Watch a 44-Minute Supercut of Every Woody Allen Stammer, From Every Woody Allen Film

In daily life, Woody Allen is far from the delicate bundle of cerebral nerves he so often portrays in his films. He was a successful track runner in high school, and, according to Eric Lax’s biography, trained for several months to participate in the Golden Gloves. But, as with so many young pugilists, parental concern got in the way—his parents refused to sign the consent form to let him box.

On screen, however, Woody Allen remains Hollywood’s reigning nebbish. Jesse Eisenberg once seemed poised to take the title, but while he is sometimes nervous and introverted, his performance in The Social Network confirmed that he can harness the flashes of intensity seen in teenage films like The Squid and The Whale and Adventureland.  Michael Cera, meanwhile, the second most prominent of the contenders, is a wholly different actor to Allen—while Allen is insecure and all-too-voluble, Cera is simply all-too-nice.

Allen’s unabashed delight in his insecurities and his hypochondriac concern with neuroses is the platform for much of his humor. He has honed the persona’s mannerisms to perfection, and the clip above provides a master class in just one: the Allen stammer. By the end of this staggeringly impressive 44-minute supercut, containing every single one of Allen’s verbal stumbles and foot-drags from all of his movies, you should have laughed, cried, and fallen into a stupor. Please enjoy responsibly.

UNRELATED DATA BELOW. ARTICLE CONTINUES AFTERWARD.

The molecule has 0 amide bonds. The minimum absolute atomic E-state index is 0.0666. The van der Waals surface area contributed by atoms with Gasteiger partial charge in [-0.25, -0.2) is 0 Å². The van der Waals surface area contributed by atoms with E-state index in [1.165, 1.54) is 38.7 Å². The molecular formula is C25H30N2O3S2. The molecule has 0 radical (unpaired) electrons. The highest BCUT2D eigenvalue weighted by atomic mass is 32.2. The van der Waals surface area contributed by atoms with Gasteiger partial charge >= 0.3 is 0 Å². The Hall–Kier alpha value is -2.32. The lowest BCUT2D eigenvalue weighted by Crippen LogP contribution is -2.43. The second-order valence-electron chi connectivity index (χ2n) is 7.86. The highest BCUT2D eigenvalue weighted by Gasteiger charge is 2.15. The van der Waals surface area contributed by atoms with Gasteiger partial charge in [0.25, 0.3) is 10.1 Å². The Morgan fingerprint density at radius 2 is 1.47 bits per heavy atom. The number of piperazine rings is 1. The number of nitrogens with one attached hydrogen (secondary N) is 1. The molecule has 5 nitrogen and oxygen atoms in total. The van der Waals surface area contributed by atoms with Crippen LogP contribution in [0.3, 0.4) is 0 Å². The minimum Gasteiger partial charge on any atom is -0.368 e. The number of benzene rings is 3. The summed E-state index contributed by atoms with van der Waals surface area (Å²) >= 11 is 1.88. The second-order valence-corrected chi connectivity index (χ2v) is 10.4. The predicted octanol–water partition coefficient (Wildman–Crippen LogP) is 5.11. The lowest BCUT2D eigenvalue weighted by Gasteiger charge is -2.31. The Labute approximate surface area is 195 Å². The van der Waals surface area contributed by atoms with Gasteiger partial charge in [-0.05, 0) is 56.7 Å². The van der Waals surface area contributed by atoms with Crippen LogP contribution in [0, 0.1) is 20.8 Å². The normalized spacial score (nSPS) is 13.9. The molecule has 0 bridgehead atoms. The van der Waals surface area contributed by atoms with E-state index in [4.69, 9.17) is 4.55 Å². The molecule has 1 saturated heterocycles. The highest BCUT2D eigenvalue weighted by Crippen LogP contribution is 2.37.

via Huffington Post

Ilia Blinderman is a Montreal-based culture writer. Follow him at @iliablinderman

Related Content:

Woody Allen Boxes a Kangaroo, 1966

Woody Allen Lists the Greatest Films of All Time: Includes Classics by Bergman, Truffaut & Fellini

Watch an Exuberant, Young Woody Allen Do Live Stand Up on British TV (1965)

by | Permalink | Comments (2) |

Support Open Culture

We’re hoping to rely on our loyal readers rather than erratic ads. To support Open Culture’s educational mission, please consider making a donation. We accept PayPal, Venmo (@openculture), Patreon and Crypto! Please find all options here. We thank you!

Comments (2)
You can skip to the end and leave a response. Pinging is currently not allowed.

Leave a Reply

Open Culture was founded by Dan Colman.